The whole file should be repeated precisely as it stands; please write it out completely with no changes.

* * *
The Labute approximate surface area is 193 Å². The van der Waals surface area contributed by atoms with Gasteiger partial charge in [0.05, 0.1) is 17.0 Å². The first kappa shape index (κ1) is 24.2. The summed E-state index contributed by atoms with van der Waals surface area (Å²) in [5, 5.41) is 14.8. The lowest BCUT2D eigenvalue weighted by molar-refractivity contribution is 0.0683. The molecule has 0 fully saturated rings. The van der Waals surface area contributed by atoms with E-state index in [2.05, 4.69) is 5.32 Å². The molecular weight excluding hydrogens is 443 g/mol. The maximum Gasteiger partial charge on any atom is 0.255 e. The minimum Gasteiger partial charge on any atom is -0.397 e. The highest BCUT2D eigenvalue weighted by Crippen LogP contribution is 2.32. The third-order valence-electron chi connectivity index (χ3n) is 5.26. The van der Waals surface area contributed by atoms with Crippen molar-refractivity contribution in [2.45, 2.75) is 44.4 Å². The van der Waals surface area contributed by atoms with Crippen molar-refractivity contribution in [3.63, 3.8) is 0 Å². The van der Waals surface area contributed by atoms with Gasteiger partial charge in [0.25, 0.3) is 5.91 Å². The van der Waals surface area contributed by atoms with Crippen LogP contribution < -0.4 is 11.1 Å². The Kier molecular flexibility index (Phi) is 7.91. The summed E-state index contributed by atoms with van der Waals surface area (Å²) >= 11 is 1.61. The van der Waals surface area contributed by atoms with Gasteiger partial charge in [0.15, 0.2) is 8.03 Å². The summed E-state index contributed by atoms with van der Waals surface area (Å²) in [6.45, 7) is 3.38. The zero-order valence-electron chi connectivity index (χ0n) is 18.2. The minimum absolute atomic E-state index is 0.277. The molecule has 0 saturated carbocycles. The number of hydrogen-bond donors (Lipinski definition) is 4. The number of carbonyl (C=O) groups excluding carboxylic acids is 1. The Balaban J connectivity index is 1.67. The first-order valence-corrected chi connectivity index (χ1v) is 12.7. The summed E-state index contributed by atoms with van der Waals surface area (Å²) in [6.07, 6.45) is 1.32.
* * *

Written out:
The Labute approximate surface area is 193 Å². The van der Waals surface area contributed by atoms with Gasteiger partial charge in [0.05, 0.1) is 17.0 Å². The first kappa shape index (κ1) is 24.2. The summed E-state index contributed by atoms with van der Waals surface area (Å²) in [5, 5.41) is 14.8. The lowest BCUT2D eigenvalue weighted by molar-refractivity contribution is 0.0683. The molecule has 0 fully saturated rings. The van der Waals surface area contributed by atoms with E-state index in [2.05, 4.69) is 5.32 Å². The molecular weight excluding hydrogens is 443 g/mol. The maximum Gasteiger partial charge on any atom is 0.255 e. The minimum Gasteiger partial charge on any atom is -0.397 e. The highest BCUT2D eigenvalue weighted by Crippen LogP contribution is 2.32. The third-order valence-electron chi connectivity index (χ3n) is 5.26. The van der Waals surface area contributed by atoms with Crippen molar-refractivity contribution in [2.45, 2.75) is 44.4 Å². The van der Waals surface area contributed by atoms with Crippen molar-refractivity contribution in [3.63, 3.8) is 0 Å². The van der Waals surface area contributed by atoms with Gasteiger partial charge in [0.25, 0.3) is 5.91 Å². The van der Waals surface area contributed by atoms with Crippen LogP contribution < -0.4 is 11.1 Å². The Kier molecular flexibility index (Phi) is 7.91. The summed E-state index contributed by atoms with van der Waals surface area (Å²) >= 11 is 1.61. The van der Waals surface area contributed by atoms with Gasteiger partial charge in [0.15, 0.2) is 8.03 Å². The summed E-state index contributed by atoms with van der Waals surface area (Å²) in [6.45, 7) is 3.38. The zero-order valence-electron chi connectivity index (χ0n) is 18.2. The minimum absolute atomic E-state index is 0.277. The molecule has 0 saturated carbocycles. The number of hydrogen-bond donors (Lipinski definition) is 4. The number of carbonyl (C=O) groups excluding carboxylic acids is 1. The Balaban J connectivity index is 1.67. The first-order valence-corrected chi connectivity index (χ1v) is 12.7. The summed E-state index contributed by atoms with van der Waals surface area (Å²) in [6.07, 6.45) is 1.32.